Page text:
Scott Douglas Jacobsen: So, when were you finding out about the gifts? When did you develop those formal interests in academics to hopefully have your intelligence flourish a little bit more in school?

Uwe Michael Neumann: In school, I knew that I was intelligent, let’s say, in the first class. We had a contest, math contest, arithmetic; and we were given tasks like, “What is five plus five?” and then you have to add to answer. If you were the first one to answer, you could advance one step. And I was very fast. I was the guy who was winning the contest. I was always five six steps beyond the others. So, I realized that, “Yes, there’s something in me.” Also, I realize that I’m more sensitive than other people. I realized this about the world, let’s say. So, that gave me a shock. Because when you’re at a very young age, you realize how the world is. You get depressed, I would say. Because the first few, if you see the world is so big, there’s fighting. There’s aggression. There’s this and that and crime.

For me, at first, it was like when the ideas of the travel thinking. I became aware of my real involvement. Also, in this working class environment, this poor, relatively poor low education working class environment, I was really depressed. Also, I started some kind of meditation when I was 12 or 13 because I was lonely. I had no friends so much in that area when we moved, when I was 12 to a new area. And I was very lonely. I started meditating. I was thinking about things just sitting around, and so on. So, yes, I didn’t feel so good about university because I was also shocked when I came to university because in the first year; we were 800 students and I got really a shock. So, I’ve never felt really at ease at university and wasn’t particularly good at that. Yes, I can only work when I feel good, when I feel comfortable.

And also, I’m basically shy. So, for me, it was difficult. I tend to have depression. So, that’s also difficult when you only can work, let’s say, one hour a day because of your depression. And to get on with your work, so, that was difficult for me.

Jacobsen: What’s the formal diagnosis for depression?

Neumann: Diagnosis, yes. It was diagnosed later. But let’s say, I was constantly in psychotherapy and with a psychoanalyst, which didn’t help, actually. But now, I have a very good neurologist; and this is helping a lot; and Mensa is helping a lot. For me, this is the first time in my life. I became a member of Mensa and other High IQ organizations 10 years ago. And since then, it helped me a lot because now I really have friends and so got some new situation for me. So, I’m very thankful to have that.

Jacobsen: I’m not a psychiatrist. However, do you think that higher intelligence is a protective against various forms of mental illness, or do you think it can make it worse if present?

Neumann: Let’s say, I think in my case, I was more prone to mental illness or depression and things like that. And I suffer also from ADS. I think many people get depression. So, I get to cry. Yes, I get depressed very often. And it helps also to find strategies to get out of it. I developed a strategy for myself to stop drinking alcohol. I never took any drugs. Only once, I tried, but it was very few. But I had the habit of drinking alcohol every evening. I wasn’t an alcoholic. But I just had the habit to drink instead of one beer then it became two beers. In the end, it became three beers, basically, over years, many years. And at one point, I realized that I only drank beer because I was used to drinking beer. And then I developed a strategy to get out of this, and that worked, and that was 10 years ago.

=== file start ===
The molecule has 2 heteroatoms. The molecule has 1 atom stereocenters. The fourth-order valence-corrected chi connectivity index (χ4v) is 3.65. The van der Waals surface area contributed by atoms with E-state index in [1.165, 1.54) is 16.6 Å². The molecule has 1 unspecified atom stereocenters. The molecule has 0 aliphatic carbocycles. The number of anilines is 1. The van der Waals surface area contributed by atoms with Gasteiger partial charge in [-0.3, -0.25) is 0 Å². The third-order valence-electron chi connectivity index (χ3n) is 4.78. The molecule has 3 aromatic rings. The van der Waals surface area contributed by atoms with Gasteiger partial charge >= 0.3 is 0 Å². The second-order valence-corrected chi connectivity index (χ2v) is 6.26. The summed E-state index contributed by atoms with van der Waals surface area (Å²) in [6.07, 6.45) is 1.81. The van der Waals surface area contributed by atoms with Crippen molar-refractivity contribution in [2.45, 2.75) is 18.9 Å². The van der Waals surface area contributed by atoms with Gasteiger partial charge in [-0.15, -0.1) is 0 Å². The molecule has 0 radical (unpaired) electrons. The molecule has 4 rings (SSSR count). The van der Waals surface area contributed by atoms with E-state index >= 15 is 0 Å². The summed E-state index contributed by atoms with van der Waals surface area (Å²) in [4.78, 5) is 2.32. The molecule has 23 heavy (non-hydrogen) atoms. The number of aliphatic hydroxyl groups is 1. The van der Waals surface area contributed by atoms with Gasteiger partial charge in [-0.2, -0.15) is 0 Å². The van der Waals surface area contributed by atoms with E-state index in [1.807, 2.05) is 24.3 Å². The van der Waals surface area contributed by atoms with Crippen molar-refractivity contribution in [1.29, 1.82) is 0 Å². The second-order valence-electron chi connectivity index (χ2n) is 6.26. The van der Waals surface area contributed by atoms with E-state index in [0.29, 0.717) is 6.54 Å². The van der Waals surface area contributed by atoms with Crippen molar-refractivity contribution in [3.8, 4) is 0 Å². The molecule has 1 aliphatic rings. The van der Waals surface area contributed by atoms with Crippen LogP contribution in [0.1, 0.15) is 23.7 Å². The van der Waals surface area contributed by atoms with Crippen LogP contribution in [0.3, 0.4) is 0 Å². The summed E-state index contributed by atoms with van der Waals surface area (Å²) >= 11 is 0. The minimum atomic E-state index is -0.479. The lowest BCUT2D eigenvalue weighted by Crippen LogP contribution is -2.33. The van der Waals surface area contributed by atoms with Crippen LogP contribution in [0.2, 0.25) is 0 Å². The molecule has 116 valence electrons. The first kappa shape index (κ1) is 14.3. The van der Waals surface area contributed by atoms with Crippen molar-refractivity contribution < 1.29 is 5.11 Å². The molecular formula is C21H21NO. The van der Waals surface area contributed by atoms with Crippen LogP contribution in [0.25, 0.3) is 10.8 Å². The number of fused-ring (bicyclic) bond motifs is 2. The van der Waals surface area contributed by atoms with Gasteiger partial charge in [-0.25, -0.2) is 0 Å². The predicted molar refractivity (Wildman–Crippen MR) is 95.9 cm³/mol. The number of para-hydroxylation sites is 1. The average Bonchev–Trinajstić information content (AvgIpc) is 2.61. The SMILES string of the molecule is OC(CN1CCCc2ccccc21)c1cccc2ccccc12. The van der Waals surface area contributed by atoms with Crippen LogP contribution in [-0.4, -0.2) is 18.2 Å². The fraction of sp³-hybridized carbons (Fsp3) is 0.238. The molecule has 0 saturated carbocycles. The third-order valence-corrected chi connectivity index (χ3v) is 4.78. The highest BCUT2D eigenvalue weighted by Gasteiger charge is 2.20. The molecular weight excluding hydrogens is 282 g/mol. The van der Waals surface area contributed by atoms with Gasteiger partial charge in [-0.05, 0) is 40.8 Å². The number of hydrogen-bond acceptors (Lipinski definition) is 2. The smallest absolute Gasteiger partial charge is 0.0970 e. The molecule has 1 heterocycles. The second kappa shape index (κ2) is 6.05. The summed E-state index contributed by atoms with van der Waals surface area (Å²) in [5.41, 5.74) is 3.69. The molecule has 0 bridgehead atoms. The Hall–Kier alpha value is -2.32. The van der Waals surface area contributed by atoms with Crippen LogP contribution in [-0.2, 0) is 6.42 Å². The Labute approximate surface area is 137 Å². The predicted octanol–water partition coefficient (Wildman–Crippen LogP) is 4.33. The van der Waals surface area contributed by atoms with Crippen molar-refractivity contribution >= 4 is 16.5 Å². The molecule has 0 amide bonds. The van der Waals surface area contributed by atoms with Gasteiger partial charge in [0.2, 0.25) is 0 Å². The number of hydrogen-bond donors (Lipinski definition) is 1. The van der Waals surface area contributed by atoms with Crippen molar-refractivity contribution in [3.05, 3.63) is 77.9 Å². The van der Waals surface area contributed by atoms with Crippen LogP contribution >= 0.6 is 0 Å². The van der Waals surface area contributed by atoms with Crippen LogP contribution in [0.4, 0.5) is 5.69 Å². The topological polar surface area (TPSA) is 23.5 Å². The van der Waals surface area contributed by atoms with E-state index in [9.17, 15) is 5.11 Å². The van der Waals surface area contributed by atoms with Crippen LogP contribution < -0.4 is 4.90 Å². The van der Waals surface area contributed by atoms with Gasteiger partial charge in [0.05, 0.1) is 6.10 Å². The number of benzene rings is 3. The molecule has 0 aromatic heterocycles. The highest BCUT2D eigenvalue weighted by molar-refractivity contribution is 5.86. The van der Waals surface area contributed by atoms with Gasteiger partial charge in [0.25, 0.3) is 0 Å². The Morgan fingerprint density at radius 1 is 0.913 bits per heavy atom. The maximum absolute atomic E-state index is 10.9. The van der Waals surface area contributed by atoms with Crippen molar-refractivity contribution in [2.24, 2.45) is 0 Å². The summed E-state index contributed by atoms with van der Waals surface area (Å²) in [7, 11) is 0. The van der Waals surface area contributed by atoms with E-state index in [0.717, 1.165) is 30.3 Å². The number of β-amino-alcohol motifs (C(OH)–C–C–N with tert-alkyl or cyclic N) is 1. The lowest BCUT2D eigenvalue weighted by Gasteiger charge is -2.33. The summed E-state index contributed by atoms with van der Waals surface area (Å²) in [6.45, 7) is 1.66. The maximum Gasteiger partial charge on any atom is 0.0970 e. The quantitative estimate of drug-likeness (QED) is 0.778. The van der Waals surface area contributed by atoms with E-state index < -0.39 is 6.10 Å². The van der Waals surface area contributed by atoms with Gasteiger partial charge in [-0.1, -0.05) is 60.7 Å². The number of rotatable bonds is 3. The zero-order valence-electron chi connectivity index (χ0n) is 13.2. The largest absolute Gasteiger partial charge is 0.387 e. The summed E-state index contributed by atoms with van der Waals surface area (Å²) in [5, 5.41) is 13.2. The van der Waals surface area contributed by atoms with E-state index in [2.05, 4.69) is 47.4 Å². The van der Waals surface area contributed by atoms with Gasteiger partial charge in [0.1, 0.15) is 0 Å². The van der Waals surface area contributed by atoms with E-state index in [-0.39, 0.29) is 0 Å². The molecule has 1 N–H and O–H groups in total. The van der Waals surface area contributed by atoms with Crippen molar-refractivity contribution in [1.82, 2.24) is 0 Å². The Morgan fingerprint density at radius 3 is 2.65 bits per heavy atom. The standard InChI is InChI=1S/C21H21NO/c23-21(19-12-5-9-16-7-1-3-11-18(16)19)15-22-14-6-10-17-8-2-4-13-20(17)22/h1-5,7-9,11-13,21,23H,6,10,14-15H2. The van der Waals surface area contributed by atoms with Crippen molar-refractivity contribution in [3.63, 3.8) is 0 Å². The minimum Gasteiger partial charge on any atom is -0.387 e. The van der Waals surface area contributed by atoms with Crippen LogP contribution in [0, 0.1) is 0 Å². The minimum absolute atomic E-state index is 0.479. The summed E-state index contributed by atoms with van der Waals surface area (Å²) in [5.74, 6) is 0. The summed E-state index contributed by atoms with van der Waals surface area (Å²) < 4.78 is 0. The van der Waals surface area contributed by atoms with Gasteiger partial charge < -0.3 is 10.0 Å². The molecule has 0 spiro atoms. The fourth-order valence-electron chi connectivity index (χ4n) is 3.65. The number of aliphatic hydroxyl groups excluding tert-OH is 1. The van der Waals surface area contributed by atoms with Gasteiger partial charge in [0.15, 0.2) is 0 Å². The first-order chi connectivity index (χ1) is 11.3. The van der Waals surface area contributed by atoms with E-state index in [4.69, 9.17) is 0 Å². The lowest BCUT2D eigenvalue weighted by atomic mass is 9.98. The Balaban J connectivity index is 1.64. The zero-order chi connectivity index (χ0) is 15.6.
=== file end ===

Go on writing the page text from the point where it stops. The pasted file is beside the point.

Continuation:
So, I cannot sell it as a program for other people because it’s tailor made for me. But basically, you are able to get out of certain things. The thing of when I was very young was that you are not basically allowed to think that you would be one percent of the population in this group, basically, especially when you grow up in a working class environment, working class lower level public servants, and so on. You’re constantly told that you are not excellent. You cannot be that; or, maybe, they don’t tell you openly. And also, when you’re a man and you’re relatively big one, I’m six foot one and a half or something. People tend to think that you’re not intelligent. I remember when I was in school, I was sitting at a table. We were two students at one table. So, I was sitting next to a small guy with glasses. I didn’t wear the glasses at the time when I was at school. He was very small; and he wore glasses.

And at the end of the school year, the teacher said, “Yes, you got a three or two.“ We have a number system. One is very good and two is good. „But only thanks to your neighbor.” And I was really shocked because he was thinking that the small guy helped me to get through all this. And it wasn’t like that. We were sometimes exchanging, but it’s not like he was feeding me with the information. But people think when you are really big and when you’re a man; that you’re not intelligent, basically. And that is sometimes very… I find it depressing.

Appendix I: Footnotes

[1] Member, CIVIQ High IQ Society.

[2] Individual Publication Date: September 22, 2021:; Full Issue Publication Date: January 1, 2022:

*High range testing (HRT) should be taken with honest skepticism grounded in the limited empirical development of the field at present, even in spite of honest and sincere efforts. If a higher general intelligence score, then the greater the variability in, and margin of error in, the general intelligence scores because of the greater rarity in the population.


In-Sight Publishing by Scott Douglas Jacobsen is licensed under a Creative Commons Attribution-NonCommercial-NoDerivatives 4.0 International License. Based on a work at